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is with tragic news of the death of my Beloved Father today!
USS Florida SSGN-728 1/350
Ohio Class Nuclear Ballistic Missile Submarines Models
This overall quality of this
kit remains remarkable even after the passage of so many years.
The shape of the submarine is beautifully captured and details are sharply rendered.
It has also been updated compared to the original release, with USS Florida including Dry Deck Shelter (DDS) mounted on the deck.
This system enables teams of SEALs to be infiltrated and exfiltrated in littoral areas, with the DDS housing swimmer delivery vehicles (SDV).
The original submarine was given a new purpose, and so Dragon has given its very first kit a rebirth that adds enormously to its appeal!
Essential Skills Scale Modeling
last updated: September 21, 1999
Submarine Centennial Page
Description: Nuclear-powered submarines armed with long-range strategic
Background: Strategic deterrence has been the sole mission of the fleet
ballistic missile submarine (SSBN) since its inception in 1960. The SSBN provides the
nation's most survivable and enduring nuclear strike capability. The Ohio class
submarine replaced aging fleet ballistic missile submarines built in the 1960s and is far
Ohio-class/Trident ballistic missile submarines provide the sea-based "leg" of the triad of U.S. strategic deterrent forces. The 18 Trident SSBNs (each carrying 24 missiles), carry 50 percent of the total U.S. strategic warheads. Although the missiles have no pre-set targets when the submarine goes on patrol, the SSBNs are capable of rapidly targeting their missiles should the need arise, using secure and constant at-sea communications links.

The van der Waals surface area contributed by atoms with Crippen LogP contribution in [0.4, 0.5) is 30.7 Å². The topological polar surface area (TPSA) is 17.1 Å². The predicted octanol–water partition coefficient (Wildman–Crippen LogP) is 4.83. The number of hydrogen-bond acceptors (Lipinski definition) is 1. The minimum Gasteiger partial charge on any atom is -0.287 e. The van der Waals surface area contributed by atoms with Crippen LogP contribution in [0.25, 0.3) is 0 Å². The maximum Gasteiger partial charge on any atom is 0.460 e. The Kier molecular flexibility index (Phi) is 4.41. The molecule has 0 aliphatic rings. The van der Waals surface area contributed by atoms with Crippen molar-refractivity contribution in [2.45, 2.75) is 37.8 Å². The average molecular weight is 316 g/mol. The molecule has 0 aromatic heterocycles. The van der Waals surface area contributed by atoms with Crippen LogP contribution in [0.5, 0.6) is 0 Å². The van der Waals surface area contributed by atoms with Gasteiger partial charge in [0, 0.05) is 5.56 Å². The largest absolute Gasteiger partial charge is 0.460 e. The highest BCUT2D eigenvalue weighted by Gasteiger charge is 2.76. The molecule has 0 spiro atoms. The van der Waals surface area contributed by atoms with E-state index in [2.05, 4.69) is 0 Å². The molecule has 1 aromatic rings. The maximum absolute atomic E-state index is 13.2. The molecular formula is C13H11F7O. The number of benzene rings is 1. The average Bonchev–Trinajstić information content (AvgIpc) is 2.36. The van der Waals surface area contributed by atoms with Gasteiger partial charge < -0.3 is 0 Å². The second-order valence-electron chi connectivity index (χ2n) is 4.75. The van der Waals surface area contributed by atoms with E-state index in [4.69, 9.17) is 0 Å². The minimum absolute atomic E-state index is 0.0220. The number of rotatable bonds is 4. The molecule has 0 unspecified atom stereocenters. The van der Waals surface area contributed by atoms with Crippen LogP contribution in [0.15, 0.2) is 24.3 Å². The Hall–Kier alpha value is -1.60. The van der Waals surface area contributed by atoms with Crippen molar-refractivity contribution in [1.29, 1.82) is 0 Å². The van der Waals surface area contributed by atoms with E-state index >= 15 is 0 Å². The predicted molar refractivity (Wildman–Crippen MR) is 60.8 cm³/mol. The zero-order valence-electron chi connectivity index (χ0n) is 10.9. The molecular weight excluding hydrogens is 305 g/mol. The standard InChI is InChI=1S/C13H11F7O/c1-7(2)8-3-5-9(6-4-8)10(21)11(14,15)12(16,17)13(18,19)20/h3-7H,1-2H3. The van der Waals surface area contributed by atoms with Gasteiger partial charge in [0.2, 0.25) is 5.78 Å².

Features: The first eight Ohio class submarines (Tridents) were
originally equipped with 24 Trident I C-4 ballistic missiles. Beginning with the
ninth Trident submarine, USS Tennessee (SSBN 734), all new ships are
equipped with the Trident II D-5 missile system as they are built, and the earlier
ships are being retrofitted to Trident II. Trident II can deliver
significantly more payload than Trident I C-4 and more accurately.
The Ohio-class submarines are specifically designed for extended deterrent
patrols. To decrease the time in port for crew turnover and replenishment, three large
logistics hatches are fitted to provide large diameter resupply and repair openings. These
hatches allow sailors to rapidly transfer supply pallets, equipment replacement modules
and machinery components, significantly reducing the time required for replenishment and
maintenance. The class design and modern main concepts allow the submarines to operate for
15+ years between overhauls.
Point of Contact:
Public Affairs Office
Naval Sea Systems Command
Washington, DC 20362
Builders: General Dynamics Electric Boat Division.
Power Plant: One nuclear reactor, one shaft
Length: 560 feet (170.69 meters)
Beam: 42 feet (10.06 meters)
Displacement: 16,764 tons (17,033.03 metric tons) surfaced; 18,750 tons (19,000.1 metric tons) submerged
Speed: 20+ knots (23+ miles per hour, 36.8 +kph)
Homeported at the Naval Submarine Base, Bangor, Washington:
USS Ohio (SSBN 726)
USS Michigan (SSBN 727)
USS Florida (SSBN 728)
USS Georgia (SSBN 729)
USS Henry M. Jackson (SSBN 730)
USS Alabama (SSBN 731)
USS Alaska (SSBN 732)
USS Nevada (SSBN 733)
Homeported at the Naval Submarine Base, Kings Bay, Georgia:
USS Tennessee (SSBN 734)
USS Pennsylvania (SSBN 735)
USS West Virginia (SSBN 736)
USS Kentucky (SSBN 737)
USS Maryland (SSBN 738)
USS Nebraska (SSBN 739)
USS Rhode Island (SSBN 740)
USS Maine (SSBN 741)
USS Wyoming (SSBN 742)
USS Louisiana (SSBN 743)
Crew: 15 Officers, 140 Enlisted
Armament: 24 tubes for Trident I and II, MK-48 torpedoes, four torpedo tubes.
Date Deployed: November 11, 1981 (USS Ohio)